Middle-aged keeps on smoking



After a steady decline in daily smoking this trend now seems to be flattening out. 9 per cent of both men and women smokes daily. Smoking is still most common among men and women aged 55 to 64 years, 17 per cent.

While young people seldom smoke daily, it is more common that they smoke now and then, and use snus daily, compared with older age groups. Only 1-2 per cent of young people say that they smoke daily, but a larger share say that they smoke occasionally. The share of the youngest age group (16 to 24 years) that say that they smoke occasionally has been stable since 2010, with around 14-17 per cent for men, and 10-13 per cent for women¹. Daily smoking is most common among the older age groups, according to the newly published statistic Tobacco, alcohol and other drugs. 17 per cent of men and women in the age group 55 to 65 years are daily smokers in 2020. 23 per cent of men and 20 per cent of women in this age group smoked daily ten years ago.


Figure 1. Percentage that smokes daily and percentage that uses snus daily. People 16-74 years. 2010-2020. Per cent

2010 2011 2012 2013 2014 2015 2016 2017 2018 2019 2020
Daily smoking 19 17 16 15 13 13 12 12 12 9 9
Use of snus daily 7 8 9 9 9 10 10 12 12 14 13

Increase in the use of snus over the past decade

The use of snus has increased over the last 10 years, especially among young men. 30 per cent of men aged 25 to 34 years used snus daily in 2020. After 2017 it seems that the trend has stabilised in most age groups. There has, however been an increase of 6 per cent points among men 34 to 45 years in the same period.

Among women the use of snuff has been most common among the youngest age group (16 to 24 years). However, women in the age group 25 to 34 years is the age group that has had the largest increase in daily snus use over the last ten years, with 13 percentage points. There has also been a small increase among women between 35 to 44 years in the past years. The share of women that uses snus daily is still a lot lower than among men.

Social differences in the use of tobacco

The social gradient in daily smoking is unchanged measured by educational attainment. 16 per cent of the population with completed below upper secondary education smokes daily. That is three times as many daily smokers compared to the population with completed higher education. Among the groups with lower education levels there is also a higher share of people that smoke occasionally. The difference in smoking habits between educational groups is largest in groups older than 45 years, both among men and women. There is also a social gradient in daily use of snus, both among women and among men between 25 and 44 years.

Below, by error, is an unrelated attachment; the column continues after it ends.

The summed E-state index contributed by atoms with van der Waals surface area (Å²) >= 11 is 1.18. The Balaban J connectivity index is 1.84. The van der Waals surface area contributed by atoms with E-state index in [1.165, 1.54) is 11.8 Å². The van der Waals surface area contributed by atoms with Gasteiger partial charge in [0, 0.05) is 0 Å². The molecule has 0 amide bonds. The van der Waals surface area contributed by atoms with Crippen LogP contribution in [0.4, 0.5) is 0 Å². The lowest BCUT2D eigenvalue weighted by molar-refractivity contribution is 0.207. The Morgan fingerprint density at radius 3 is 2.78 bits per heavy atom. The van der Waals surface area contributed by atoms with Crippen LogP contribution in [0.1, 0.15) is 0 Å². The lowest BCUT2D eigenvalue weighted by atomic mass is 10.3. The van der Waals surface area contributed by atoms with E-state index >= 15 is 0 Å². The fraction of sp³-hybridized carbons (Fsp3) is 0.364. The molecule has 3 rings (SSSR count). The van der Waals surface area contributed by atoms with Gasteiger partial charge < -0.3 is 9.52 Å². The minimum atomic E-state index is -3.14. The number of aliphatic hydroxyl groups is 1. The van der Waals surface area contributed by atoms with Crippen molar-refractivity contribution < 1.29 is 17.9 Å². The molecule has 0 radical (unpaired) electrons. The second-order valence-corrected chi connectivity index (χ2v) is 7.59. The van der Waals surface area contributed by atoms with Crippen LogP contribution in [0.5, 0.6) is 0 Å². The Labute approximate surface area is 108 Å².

Figure 2. Daily smokers by sex, age and education. People 25-74 years. 2020. Per cent

Primary Secondary Tertiary
Men 25-44 years 20 7 2
Women 25-44 years 12 11 3
Men 45-74 years 23 12 7
Women 45-74 years 29 13 6

Figure 3. Percentage that uses snus daily by sex, age and education. People 25–74 years. 2020. Per cent

Primary Secondary Tertiary
Men 25-44 years 35 31 25
Women 25-44 years 16 12 8
Men 45-74 years 11 13 13
Women 25-74 years 4 2 2

Data from surveys

Statistics on smoking and use of snus in Norway are based on figures collected as telephone interviews (CATI) in the Travel survey and in the Survey on drug use by Statistics Norway. In the data collection several controls are implemented to prevent faulty answers or registrations. It might, however, still be variations and uncertainty in main figures. Some groups in the population is difficult to reach. We try to use weights to correct for such variations.

Change in methods

From 2014 the smoking figures are computed with weights to adjust for skewness due to nonresponse. They are weighted for age, education and sex. Use of weights will somewhat influence the figures, but the trends we have seen over many years will prevail, even with weighted figures.

Fact sheet